Why is Soto called Soto?

Soto is a traditional Indonesian dish with broth that is made with different types of meat or offal (mostly from chicken or cow/ bull/ buffalo) and vegetables, served with normal rice or another type of rice e.g. Lontong. In some of non-Muslim-majority provinces like Bali and North Sulawesi, pork meat or belly can be used too. It is a well-known dish in Indonesia that based on the Establishment of The Creative Economy Agency in Indonesia (Badan Ekonomi Kreatif – Bekraf now as Ministry of Tourism and Creative Economy), Soto has around 40 different types  spread all across Indonesia [1].

Each type of Soto is usually associated with their city of origin, which has a special ingredient/ spices/ addition that makes it a special Soto from that region, for example Soto Padang which uses a special meat called dendeng*  since Padang is famous for it.

In Indonesia itself, it has undergone a lot of transformation, from the original form of Soto as a dish to Soto as a variant of instant cuisine or as an instant seasoning. Since Soto always uses a lot of spices to make the broth rich in taste, the existence of instant seasoning is welcomed by a lot of Soto lovers all around the world, including most Indonesian who lives overseas.

If we trace it backward, before Soto is enjoyed by internationals, before it is loved by Indonesian, what is the origin of Soto? Why Soto is…Soto?

Why Soto is called Soto: Name origin

Most articles mentioned that Soto is a dish that originated in China. However, some articles claim that the name ‘Soto’ is indeed based on a Chinese dish. However, the main question is why Soto is called Soto**?

For many centuries, a lot of Chinese people came to the archipelago (before it was Indonesia) and many processes of culture trading and sharing happened. Their long-term stay resulted also in intermarriages with locals that eventually created some assimilation of cultures between both ethnics which is known as peranakan culture.

Chinese influence on current Indonesian cuisine has been mentioned in a lot of articles and study, including from the book of Lombard (2005) [2], Nusa Jawa: Silang Budaya. Vol. 2, mentioned that the origin of Soto is a Chinese dish called 草肚 (Cǎo dù) which means ‘grass belly’ that can be interpreted as a part of cow/bull/buffalo’s belly that is used for digesting grass (Rumen). However, Budiyanto and Wardhani (2013) [3] on their research of finding the traces of acculturation and assimilation between Chinese and Javanese culinary with the title of “Menyantap Soto Melacak Jao To Merekonstruksi (Ulang) Jejak Hibriditas Budaya Kuliner Cina dan Jawa”, stated that it is most likely that the name ‘Soto’ came from Chinese dish 猪肚汤 (Zhū dù tang) which is a pork belly soup.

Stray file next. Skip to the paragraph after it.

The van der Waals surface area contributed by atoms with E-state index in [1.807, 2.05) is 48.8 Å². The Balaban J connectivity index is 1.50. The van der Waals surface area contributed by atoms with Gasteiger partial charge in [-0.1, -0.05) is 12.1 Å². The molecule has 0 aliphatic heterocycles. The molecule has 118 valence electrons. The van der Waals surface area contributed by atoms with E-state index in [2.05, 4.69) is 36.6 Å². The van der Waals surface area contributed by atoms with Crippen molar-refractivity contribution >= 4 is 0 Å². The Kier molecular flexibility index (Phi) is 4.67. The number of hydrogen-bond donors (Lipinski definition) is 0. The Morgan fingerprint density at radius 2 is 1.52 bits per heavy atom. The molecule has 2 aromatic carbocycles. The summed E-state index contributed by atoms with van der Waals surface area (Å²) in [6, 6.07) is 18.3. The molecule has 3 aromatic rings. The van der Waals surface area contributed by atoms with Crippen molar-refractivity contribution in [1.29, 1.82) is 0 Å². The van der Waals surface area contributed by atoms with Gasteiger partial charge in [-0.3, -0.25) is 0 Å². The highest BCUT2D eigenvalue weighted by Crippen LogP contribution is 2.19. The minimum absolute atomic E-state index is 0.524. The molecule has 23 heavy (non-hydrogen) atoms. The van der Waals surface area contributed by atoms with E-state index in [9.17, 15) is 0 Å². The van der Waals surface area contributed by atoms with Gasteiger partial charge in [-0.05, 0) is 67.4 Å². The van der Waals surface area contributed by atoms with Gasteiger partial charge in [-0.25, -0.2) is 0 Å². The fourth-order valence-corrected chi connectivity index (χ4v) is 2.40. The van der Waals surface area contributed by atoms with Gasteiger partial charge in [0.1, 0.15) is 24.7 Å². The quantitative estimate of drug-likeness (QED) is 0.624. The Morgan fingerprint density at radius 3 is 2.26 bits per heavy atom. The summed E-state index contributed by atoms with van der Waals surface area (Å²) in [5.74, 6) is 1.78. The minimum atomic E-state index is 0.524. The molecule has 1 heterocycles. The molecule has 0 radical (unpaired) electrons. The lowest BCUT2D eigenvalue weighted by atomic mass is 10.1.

Due to most of the peranakan culture (the Soto culinary business pioneer and consumer) make a ‘pun’ of Zhū dù (pork belly) that eventually leads to the euphemism of that word into Cǎo dù, it then transformed into the name ‘Soto’ based on how the local people heard the Chinese word. It is well-known as ‘Soto’ ever since.

Therefore, the name Soto is emphasized on the soup which uses 4-legs animals’ belly as the main ingredient. Budiyanto and Wardhani (2013)[3] assumed that the main reason Zhū dù tang was used as a reference of Soto is that both used various spices for its broth that makes it rich in flavor. The authors also highlighted that Soto as a dish itself is not ‘necessarily’ originated from the Chinese dish, Zhū dù tang, but the name was most likely based on that dish.
This name transformation from Zhū dù tang to Cǎo dù, is probably due to many local people at that time had embraced Islam, the term of using cattle/buffalo’s belly is more accepted than using pork.

Some devout Muslims refuse Chinese food because there is a risk that the cooked meat and the oil used there come from pork,” Lombard writes in his book [2].

Footnote:

*Dendeng is a thin-sliced meat, mixed with sugar and spices, preserved and then dried by frying it. It is similar with beef jerky in terms of visual.

**Soto has a lot of variation even in Indonesia itself. In most places it is called Soto with different additions based on the region where it comes from, but specifically in Makassar City in the island of Sulawesi, it is called Coto Makassar rather than Soto Makassar.

References:

[1] https://banjarmasin.tribunnews.com/2017/06/08/ada-40-jenis-soto-di-indonesia-lalu-apa-bedanya-dengan-soto-lamongan

[2] Lombard, Denys. 2005. Nusa Jawa: Silang Budaya. Vol. 2. Jakarta: Gramedia.

[3] Budiyanto, A., & Wardhani, I. K. (2013). Menyantap Soto Melacak Jao To: Merekonstruksi (Ulang) Jejak Hibriditas Budaya Kuliner Cina dan Jawa. Chinese – Indonesians: Their Lives and Identities (pp. 153-166). Surabaya: Petra Christian University.